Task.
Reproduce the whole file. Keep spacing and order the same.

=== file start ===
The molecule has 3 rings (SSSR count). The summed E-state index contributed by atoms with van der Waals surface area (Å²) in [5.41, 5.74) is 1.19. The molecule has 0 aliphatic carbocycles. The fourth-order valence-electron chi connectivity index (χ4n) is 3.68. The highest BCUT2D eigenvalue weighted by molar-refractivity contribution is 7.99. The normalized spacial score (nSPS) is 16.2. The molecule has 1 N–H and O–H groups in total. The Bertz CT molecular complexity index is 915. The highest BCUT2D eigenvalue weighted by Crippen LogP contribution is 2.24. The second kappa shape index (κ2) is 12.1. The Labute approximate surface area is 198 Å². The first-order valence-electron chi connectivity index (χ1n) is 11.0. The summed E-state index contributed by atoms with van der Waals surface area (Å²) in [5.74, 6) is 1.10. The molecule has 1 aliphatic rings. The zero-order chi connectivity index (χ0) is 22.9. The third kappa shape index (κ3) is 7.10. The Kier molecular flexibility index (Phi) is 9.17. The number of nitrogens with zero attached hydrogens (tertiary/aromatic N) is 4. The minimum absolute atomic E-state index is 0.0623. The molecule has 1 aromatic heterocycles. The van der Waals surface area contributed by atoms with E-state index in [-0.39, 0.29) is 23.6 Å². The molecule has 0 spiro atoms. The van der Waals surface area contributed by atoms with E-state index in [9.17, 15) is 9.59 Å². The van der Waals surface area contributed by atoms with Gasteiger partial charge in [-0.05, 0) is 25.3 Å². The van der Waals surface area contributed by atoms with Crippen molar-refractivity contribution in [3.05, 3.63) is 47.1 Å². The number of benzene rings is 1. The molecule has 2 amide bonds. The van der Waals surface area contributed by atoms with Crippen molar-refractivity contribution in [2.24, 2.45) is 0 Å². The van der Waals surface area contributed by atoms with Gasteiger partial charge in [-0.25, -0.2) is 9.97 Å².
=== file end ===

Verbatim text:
The molecule has 3 rings (SSSR count). The summed E-state index contributed by atoms with van der Waals surface area (Å²) in [5.41, 5.74) is 1.19. The molecule has 0 aliphatic carbocycles. The fourth-order valence-electron chi connectivity index (χ4n) is 3.68. The highest BCUT2D eigenvalue weighted by molar-refractivity contribution is 7.99. The normalized spacial score (nSPS) is 16.2. The molecule has 1 N–H and O–H groups in total. The Bertz CT molecular complexity index is 915. The highest BCUT2D eigenvalue weighted by Crippen LogP contribution is 2.24. The second kappa shape index (κ2) is 12.1. The Labute approximate surface area is 198 Å². The first-order valence-electron chi connectivity index (χ1n) is 11.0. The summed E-state index contributed by atoms with van der Waals surface area (Å²) in [5.74, 6) is 1.10. The molecule has 1 aliphatic rings. The zero-order chi connectivity index (χ0) is 22.9. The third kappa shape index (κ3) is 7.10. The Kier molecular flexibility index (Phi) is 9.17. The number of nitrogens with zero attached hydrogens (tertiary/aromatic N) is 4. The minimum absolute atomic E-state index is 0.0623. The molecule has 1 aromatic heterocycles. The van der Waals surface area contributed by atoms with E-state index in [-0.39, 0.29) is 23.6 Å². The molecule has 0 spiro atoms. The van der Waals surface area contributed by atoms with E-state index in [9.17, 15) is 9.59 Å². The van der Waals surface area contributed by atoms with Gasteiger partial charge in [-0.05, 0) is 25.3 Å². The van der Waals surface area contributed by atoms with Crippen molar-refractivity contribution in [3.05, 3.63) is 47.1 Å². The number of benzene rings is 1. The molecule has 2 amide bonds. The van der Waals surface area contributed by atoms with Crippen molar-refractivity contribution in [2.24, 2.45) is 0 Å². The van der Waals surface area contributed by atoms with Gasteiger partial charge in [-0.25, -0.2) is 9.97 Å².